Trump campaign sows fear and anger
The Republican candidate for the US presidency is a bigot who has made racist, misogynist, anti-immigration and isolationist comments. If he maintains his stand and becomes president, the US and world will suffer.
The Post is not in the habit of choosing sides in US presidential elections, but the views of Republican candidate Donald Trump makes it difficult to offer support. His speech yesterday at the party’s convention accepting the nomination for president laid out a grim vision of an end to globalisation with torn up and renegotiated trade agreements and barriers against the free movement of people. The rationale was that American jobs and economic gains and prestige had been lost and particular blame was directed at China, which was accused of currency manipulation, product dumping and theft of intellectual property. Such scaremongering is aimed at voters worried about their prospects and ignores the benefits of global trade.
American election candidates often take such a position, particularly when campaigning in rust belt states where the industrial sector has declined. Anti-China rhetoric is often heard, but the language moderates as voting day nears. Trump has taken a different approach, stepping up the verbosity. Much as he wants to build a wall between the US and Mexico to keep out illegal immigrants, he seeks to put up barriers against the easy movements into his country of trade and skilled workers in an effort to bring back manufacturing and jobs.
The convention was told that the time for being politically correct had passed and truths needed to be spelled out. That is what Trump’s working-class supporters, tired of the undelivered promises of the political establishment, want to hear. He tapped into their fears about crime and violence against police and perceived declining living standards, promising swift reversals. But his numbers as to how the goals would be attained did not add up, just as were his accusations that his Democratic Party presidential challenger Hillary Clinton was behind the destabilisation of the Middle East and the rise of Islamic State terrorists.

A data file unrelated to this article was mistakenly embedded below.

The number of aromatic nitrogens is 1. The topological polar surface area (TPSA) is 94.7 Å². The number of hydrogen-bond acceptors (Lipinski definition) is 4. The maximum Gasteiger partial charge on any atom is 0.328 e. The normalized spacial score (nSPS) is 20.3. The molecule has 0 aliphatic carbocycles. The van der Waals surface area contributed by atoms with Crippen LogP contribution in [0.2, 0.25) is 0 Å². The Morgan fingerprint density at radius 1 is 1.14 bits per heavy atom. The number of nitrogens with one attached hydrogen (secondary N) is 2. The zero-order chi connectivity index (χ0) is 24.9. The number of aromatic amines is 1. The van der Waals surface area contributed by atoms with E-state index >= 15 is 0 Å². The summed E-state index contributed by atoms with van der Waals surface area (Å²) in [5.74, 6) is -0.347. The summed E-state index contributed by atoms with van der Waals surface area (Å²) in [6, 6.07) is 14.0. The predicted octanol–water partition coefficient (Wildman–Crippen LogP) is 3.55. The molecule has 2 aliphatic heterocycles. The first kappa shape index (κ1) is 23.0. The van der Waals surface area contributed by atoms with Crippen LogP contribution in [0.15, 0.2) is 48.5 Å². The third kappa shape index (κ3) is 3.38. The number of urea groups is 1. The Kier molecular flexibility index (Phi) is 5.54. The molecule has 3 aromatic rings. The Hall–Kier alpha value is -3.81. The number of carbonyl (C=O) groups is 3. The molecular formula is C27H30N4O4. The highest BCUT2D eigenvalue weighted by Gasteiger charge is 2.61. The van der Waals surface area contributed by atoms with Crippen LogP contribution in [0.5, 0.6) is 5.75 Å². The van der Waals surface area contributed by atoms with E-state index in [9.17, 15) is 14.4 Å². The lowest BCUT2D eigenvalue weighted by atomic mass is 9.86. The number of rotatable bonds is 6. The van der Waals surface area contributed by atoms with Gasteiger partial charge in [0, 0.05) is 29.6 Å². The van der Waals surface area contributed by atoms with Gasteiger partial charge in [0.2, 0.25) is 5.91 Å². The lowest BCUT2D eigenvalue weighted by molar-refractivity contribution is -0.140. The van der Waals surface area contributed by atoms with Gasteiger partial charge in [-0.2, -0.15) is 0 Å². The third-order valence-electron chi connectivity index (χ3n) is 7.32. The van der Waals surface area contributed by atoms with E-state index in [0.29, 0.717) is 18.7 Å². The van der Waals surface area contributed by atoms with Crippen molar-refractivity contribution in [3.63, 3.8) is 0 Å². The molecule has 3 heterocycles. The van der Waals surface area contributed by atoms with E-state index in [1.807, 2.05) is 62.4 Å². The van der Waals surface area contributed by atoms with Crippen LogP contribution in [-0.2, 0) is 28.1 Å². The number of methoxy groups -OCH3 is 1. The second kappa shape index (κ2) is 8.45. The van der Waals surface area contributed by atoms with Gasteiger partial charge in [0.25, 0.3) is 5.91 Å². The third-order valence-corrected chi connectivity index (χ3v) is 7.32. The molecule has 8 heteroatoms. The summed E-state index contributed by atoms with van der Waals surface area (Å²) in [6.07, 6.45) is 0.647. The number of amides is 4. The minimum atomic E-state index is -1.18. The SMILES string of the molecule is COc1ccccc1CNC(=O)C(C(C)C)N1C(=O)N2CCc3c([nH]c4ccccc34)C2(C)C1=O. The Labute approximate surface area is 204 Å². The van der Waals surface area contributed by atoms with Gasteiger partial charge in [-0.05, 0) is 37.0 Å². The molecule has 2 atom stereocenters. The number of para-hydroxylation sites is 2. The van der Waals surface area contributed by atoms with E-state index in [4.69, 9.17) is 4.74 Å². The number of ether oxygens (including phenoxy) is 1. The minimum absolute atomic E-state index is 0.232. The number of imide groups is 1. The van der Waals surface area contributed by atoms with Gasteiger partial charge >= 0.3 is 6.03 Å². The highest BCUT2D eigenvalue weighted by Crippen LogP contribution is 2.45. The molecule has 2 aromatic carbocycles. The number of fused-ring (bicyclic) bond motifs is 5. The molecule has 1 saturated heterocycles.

Trump’s campaign slogan is to “make America great again” – an odd thing to say given that the US is the world’s only superpower. Globalisation has been a significant factor in its strength, giving its companies international reach that has made Americans wealthier. Global trade agreements are the world’s engine of economic growth. They are behind poverty reduction and have helped make the world more stable and safer.
Sowing fear and anger have been the hallmarks of Trump’s campaign. He is a bigot and has made racist, misogynist, anti-immigration and isolationist comments. If he maintains his stand and becomes president, the US and world will suffer.